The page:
Poll: Half of Americans Think U.S. Not Doing Enough to Combat Climate Change

September 23, 2014
Chicago, IL
Half of Americans (50%) say the U.S. government is not doing enough to deal with the problem of climate change, according to new survey results from The Chicago Council on Global Affairs. This is up five percentage points from 2012, when a plurality (45%) said the government was not doing enough. Three in ten (31%) say the government is doing about the right amount, while two in ten (19%) say it is doing too much.

Some of the actions Americans would endorse include increasing tax incentives to encourage the development and use of alternative energy sources, such as solar or wind power (73%) and requiring automakers to increase fuel efficiency even if this increases the price of cars (69%). A large majority of Americans (71%) also support the U.S. participating in a “new international treaty to address climate change by reducing greenhouse gas emissions.”

Key findings on partisan differences include:
  • Critical Threat: 35 percent of Americans say climate change is a critical threat, while four in ten (38%) say it is important, but not critical. Self-described Democrats are far more likely to see climate change as a critical threat to U.S. vital interests (51%) than Independents (35%) and Republicans (12%).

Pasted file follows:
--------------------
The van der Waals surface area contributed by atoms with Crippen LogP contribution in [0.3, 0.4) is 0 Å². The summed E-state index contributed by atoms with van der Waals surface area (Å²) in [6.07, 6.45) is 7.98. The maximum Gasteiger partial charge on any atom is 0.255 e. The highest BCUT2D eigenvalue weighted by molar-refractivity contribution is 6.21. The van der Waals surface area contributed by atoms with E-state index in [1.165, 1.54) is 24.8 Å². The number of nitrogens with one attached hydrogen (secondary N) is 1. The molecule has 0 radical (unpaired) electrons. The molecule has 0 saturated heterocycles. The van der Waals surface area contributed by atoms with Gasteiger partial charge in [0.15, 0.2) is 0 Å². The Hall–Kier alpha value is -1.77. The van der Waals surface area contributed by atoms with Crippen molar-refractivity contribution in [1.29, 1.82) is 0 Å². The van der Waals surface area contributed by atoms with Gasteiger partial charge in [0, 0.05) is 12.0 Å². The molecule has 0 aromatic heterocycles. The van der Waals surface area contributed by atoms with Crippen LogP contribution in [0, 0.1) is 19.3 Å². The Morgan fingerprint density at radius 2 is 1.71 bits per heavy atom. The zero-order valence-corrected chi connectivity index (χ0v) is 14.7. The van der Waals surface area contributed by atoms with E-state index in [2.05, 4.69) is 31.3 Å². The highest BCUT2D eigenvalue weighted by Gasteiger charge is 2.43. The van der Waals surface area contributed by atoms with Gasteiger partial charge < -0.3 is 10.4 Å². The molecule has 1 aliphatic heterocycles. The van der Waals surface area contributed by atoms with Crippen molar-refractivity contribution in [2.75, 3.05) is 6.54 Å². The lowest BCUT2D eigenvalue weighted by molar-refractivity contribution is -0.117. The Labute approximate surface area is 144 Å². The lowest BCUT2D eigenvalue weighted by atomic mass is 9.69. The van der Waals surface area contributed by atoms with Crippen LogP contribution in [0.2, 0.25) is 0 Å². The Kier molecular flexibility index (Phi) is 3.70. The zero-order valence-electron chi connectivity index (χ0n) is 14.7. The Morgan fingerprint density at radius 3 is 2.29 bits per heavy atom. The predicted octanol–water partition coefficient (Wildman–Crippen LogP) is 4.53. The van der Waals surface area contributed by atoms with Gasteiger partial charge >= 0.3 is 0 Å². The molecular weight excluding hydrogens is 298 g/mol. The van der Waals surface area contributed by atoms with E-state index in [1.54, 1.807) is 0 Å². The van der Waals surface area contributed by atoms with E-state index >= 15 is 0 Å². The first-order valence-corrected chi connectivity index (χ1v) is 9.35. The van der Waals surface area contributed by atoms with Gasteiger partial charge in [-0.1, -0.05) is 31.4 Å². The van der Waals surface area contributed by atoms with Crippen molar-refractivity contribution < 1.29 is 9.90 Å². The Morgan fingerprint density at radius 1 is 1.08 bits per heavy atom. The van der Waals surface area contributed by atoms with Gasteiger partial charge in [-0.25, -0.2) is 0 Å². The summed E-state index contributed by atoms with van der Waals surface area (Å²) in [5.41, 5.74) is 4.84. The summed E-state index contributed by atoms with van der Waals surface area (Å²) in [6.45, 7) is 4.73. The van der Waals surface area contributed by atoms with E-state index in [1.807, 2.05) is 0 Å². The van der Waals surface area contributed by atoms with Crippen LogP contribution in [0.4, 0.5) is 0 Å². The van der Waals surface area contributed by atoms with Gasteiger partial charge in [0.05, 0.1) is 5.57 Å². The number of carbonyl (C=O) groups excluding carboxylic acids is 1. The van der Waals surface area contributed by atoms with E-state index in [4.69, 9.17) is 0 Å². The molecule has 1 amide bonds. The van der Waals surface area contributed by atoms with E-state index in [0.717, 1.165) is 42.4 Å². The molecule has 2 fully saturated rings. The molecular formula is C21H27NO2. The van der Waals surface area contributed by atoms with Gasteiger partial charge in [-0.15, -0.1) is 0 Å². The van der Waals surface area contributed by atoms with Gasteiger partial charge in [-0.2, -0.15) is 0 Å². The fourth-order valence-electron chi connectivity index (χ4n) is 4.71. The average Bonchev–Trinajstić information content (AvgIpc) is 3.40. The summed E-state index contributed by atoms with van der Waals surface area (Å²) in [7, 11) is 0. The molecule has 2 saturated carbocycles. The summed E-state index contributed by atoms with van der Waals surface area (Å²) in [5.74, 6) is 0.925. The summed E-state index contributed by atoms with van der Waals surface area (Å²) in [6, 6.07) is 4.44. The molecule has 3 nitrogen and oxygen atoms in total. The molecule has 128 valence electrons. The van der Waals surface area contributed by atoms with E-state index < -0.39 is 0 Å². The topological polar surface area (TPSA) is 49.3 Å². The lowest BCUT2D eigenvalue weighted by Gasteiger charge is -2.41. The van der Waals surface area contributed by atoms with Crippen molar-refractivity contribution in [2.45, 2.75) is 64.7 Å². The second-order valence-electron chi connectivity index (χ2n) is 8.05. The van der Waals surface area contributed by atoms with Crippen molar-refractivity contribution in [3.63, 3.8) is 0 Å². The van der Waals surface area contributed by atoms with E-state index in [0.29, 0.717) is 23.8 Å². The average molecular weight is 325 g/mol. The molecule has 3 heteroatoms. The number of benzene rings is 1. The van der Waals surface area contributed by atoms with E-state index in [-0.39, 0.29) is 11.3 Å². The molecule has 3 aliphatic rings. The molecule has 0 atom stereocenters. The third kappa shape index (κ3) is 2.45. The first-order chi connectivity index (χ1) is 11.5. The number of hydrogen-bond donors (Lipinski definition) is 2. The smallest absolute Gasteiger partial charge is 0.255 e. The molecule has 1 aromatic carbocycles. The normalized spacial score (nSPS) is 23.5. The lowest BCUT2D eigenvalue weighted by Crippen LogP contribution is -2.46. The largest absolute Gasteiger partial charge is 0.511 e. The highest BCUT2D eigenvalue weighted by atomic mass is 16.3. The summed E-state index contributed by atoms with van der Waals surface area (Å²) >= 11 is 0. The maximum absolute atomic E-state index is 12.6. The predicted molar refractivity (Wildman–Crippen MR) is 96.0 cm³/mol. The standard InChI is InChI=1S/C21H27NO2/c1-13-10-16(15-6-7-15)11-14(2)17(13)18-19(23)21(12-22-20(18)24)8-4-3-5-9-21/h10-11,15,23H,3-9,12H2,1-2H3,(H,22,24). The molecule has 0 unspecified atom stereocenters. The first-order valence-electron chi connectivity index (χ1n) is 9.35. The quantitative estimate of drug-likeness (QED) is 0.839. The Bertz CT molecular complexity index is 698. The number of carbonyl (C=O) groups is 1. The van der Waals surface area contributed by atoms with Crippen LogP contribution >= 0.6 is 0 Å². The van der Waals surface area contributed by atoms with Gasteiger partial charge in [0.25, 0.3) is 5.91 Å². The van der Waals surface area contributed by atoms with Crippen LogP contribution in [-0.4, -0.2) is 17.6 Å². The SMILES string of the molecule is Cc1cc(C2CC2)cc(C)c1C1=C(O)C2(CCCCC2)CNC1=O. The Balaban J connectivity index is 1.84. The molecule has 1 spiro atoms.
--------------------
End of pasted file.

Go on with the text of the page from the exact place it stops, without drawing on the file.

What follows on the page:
• Important Goal: Four in ten Americans (41%) say limiting climate change is a very important goal for the United States. More than half of Democrats (54%) say that limiting climate change is a very important goal versus 40 percent of Independents and 22 percent of Republicans.
  • Government Role: Democrats (66%) and Independents (51%) are much more inclined than Republicans (35%) to say the government is not doing enough to combat the problem.
  • Support for International Treaty: Majorities of Republicans (54%), Democrats (86%) and Independents (70%) support the U.S. participating in a new international treaty to address climate change by reducing greenhouse gas emissions.
This data is pulled from the 2014 Chicago Council Survey report, Foreign Policy in the Age of Retrenchment, which finds solid public support for the United States having an “active” role in world affairs. Additional polling information is available on The Chicago Council’s data-related blog, runningnumbers.org. For updates follow #2014CCS, @ChicagoCouncil and @RoguePollster.

The 2014 Chicago Council Survey was made possible by generous support from the John D. & Catherine T. MacArthur Foundation, the Robert R. McCormick Foundation, the Korea Foundation, the United States-Japan Foundation and Chicago Council Chairman Lester Crown.

Data was collected between May 6 to May 29, 2014 among a national sample of 2,108 adults, 18 years of age or older, living in all 50 U.S. states and the District of Columbia. The margin of error is ± 2.1 percentage points. The full dataset from this year’s study will be made available on the website in January 2015.